Episode 6 The
problem
with
Climate Change

Anyone who has been outside in recent years can see that our climate is changing — and not in a good way. We’ve been busting our asses to reduce our carbon footprints, but it’s not enough. This is an emergency, and we need to make changes on a massive scale. The problem, however, is that people have proven to be very bad at acting in our own collective interest (hello, pandemic!).

So what will it take for everyone to work together and change the course of this catastrophe? Keep reading to learn more about what needs to be done and how we might make it happen.

THE PROBLEM WITH HUMANS

Skyrocketing temperatures. Historic floods. The family from Encanto is talking about Bruno. This is some end-times shit. We've been warned that this is an emergency for a long time now, and some of us (those of us who believe science isn't a global conspiracy to give Nancy Pelosi eternal life, anyway) have been furiously recycling our water bottles and riding our unicycles to work to try to stop it. But wouldn't you know, that was some bullshit.

Before you close this tab and unleash an unceasing wail into the void, there is one piece of good news. As Jesse Jenkins said on our show, "We failed on avoiding dangerous climate change, but we’ve managed to pull back a bit from total catastrophe." HELL YEAH.

The Carbon Footprint Con

We've been hammered by messages that reducing our "carbon footprint" was the key to stopping climate change. But it turns out that dutifully turning off our lights was never gonna be enough to ensure our continued survival on this planet. The idea that we as individuals alone were responsible for reversing this was actually just a clever ruse, largely influenced by a marketing campaign from BP, the massive oil company.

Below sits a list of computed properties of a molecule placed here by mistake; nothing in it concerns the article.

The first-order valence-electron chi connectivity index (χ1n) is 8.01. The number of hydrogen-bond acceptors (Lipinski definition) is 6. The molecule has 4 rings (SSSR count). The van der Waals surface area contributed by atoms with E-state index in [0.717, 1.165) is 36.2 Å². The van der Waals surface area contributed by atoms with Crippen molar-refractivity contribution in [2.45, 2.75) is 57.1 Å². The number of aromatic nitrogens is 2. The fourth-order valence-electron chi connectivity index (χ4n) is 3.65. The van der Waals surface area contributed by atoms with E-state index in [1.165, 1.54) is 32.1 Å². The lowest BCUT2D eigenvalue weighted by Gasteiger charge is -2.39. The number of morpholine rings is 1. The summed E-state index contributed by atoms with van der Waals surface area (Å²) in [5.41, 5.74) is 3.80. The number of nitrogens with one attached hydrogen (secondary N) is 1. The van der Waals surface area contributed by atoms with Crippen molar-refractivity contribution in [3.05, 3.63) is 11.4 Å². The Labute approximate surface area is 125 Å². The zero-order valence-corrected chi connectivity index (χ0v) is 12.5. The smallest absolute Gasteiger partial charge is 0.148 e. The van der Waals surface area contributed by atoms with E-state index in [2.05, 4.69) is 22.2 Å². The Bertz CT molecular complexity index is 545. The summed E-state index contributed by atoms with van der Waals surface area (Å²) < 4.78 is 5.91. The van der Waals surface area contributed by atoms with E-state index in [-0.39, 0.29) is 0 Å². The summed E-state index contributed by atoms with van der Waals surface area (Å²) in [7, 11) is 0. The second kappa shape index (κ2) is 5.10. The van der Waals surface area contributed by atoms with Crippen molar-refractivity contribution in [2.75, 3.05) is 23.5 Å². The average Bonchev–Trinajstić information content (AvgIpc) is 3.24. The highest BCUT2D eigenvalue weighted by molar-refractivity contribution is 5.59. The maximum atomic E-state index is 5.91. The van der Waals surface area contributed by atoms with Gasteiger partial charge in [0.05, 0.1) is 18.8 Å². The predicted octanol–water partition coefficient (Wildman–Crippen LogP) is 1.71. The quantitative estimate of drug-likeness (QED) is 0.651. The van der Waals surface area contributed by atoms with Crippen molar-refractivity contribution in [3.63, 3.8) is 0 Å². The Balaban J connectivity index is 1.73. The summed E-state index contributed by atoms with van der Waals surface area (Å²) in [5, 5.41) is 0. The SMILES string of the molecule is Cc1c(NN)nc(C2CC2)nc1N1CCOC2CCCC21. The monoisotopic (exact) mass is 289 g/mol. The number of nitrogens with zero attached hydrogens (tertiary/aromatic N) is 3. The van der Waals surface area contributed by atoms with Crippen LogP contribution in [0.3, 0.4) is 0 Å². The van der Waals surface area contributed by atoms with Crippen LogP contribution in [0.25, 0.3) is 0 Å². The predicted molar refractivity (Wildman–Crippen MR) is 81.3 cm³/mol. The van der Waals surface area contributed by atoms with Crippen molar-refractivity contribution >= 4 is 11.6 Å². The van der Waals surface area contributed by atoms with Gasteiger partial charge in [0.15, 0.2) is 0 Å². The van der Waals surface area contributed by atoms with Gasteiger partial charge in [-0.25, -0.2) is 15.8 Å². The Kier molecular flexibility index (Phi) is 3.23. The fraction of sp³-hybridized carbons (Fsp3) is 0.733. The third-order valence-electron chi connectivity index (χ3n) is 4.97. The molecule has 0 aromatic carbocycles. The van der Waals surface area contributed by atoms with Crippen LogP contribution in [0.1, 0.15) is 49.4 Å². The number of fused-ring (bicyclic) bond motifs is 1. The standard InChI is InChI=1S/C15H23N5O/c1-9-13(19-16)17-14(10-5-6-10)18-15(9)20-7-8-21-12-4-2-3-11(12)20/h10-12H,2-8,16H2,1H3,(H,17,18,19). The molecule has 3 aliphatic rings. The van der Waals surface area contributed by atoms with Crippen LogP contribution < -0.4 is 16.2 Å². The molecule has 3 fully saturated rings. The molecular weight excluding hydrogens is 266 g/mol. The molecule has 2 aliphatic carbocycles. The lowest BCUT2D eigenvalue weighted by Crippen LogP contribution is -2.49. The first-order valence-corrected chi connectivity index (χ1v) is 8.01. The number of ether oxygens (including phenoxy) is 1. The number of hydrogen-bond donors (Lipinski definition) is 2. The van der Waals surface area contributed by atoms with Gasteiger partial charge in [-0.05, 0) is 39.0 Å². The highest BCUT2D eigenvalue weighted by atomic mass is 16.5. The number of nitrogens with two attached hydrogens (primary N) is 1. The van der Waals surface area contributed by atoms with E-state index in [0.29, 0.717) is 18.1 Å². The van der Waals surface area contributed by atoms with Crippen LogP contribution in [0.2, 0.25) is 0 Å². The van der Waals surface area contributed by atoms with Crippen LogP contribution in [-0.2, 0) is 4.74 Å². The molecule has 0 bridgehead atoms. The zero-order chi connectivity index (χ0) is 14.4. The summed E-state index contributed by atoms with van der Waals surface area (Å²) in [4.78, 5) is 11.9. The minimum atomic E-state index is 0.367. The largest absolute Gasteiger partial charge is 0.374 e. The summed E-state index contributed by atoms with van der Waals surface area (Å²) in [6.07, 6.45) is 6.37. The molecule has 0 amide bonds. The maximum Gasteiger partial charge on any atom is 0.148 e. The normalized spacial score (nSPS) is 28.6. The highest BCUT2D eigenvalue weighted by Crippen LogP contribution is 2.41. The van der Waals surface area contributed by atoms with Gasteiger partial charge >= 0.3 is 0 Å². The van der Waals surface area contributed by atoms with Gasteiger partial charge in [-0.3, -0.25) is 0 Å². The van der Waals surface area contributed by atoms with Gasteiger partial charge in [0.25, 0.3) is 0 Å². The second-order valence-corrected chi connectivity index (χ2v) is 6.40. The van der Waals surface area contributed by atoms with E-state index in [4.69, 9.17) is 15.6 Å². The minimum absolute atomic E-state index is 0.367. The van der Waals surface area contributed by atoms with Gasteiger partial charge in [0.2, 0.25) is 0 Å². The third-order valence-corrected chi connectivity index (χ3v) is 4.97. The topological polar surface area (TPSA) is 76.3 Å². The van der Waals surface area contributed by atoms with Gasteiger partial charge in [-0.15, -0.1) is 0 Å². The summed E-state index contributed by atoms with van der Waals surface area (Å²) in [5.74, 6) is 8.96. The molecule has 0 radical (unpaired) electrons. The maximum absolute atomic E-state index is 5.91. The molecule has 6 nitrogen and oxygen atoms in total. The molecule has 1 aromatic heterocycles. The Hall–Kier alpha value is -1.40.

You see it behooves BP (yes, we said behooves) and other fossil fuel companies to make consumers believe we’re the only ones responsible for climate change. We DO of course need to reduce our carbon footprint as a society, but if we want to get close to reducing it enough to actually matter, it requires changes across industries and reducing our dependence on fossil fuels in a major way. We simply can’t bike our way out of this.

Our Fossil Fuel Addiction

OK, so our massive stockpile of tote bags is not the key to humanity's survival. But, as satisfying as it would be, we can't pin this entire thing on fossil fuel companies. After all, we're the ones addicted to using their product to power everything from our hummers to our hair dryers and curling irons. (We burn a lot of energy making Jon camera ready.)

As Jon said on the episode, "Fossil fuels power our comfort and convenience, and the fact that they may also be the architect of our impending doom probably won't get us to change our ways." So rather than focusing on individual actions, we need to make big changes in the way we make and consume energy. That's something politicians could do in theory, but considering they can't even agree that their workplace being broken into by an angry mob out for blood is a bad thing, that's a big ask.

The impact imbalance

While we all have to act together to reverse this, that doesn't mean the impact of climate change falls equally on all of us. With rising temperatures and prolonged droughts, we'll see massive population migrations, and communities across the world will see unprecedented impacts. These events will disproportionately affect countries in the Global South. Even within the U.S., the impacts of climate change have already had a bigger effect on poor communities — and people of color have been disproportionately affected. 

We’re responsible for these climate impacts because America is the largest carbon polluter in history. Developing nations need our support to grow in a more sustainable way. In 2009, the richest countries in the world promised that by 2020 they'd provide $100 billion every year to ensure that countries in the Global South could develop in ways that will help avert climate disaster. Well, that didn't happen, and most of the public funding for climate change has come from loans, which put low-income nations further in debt.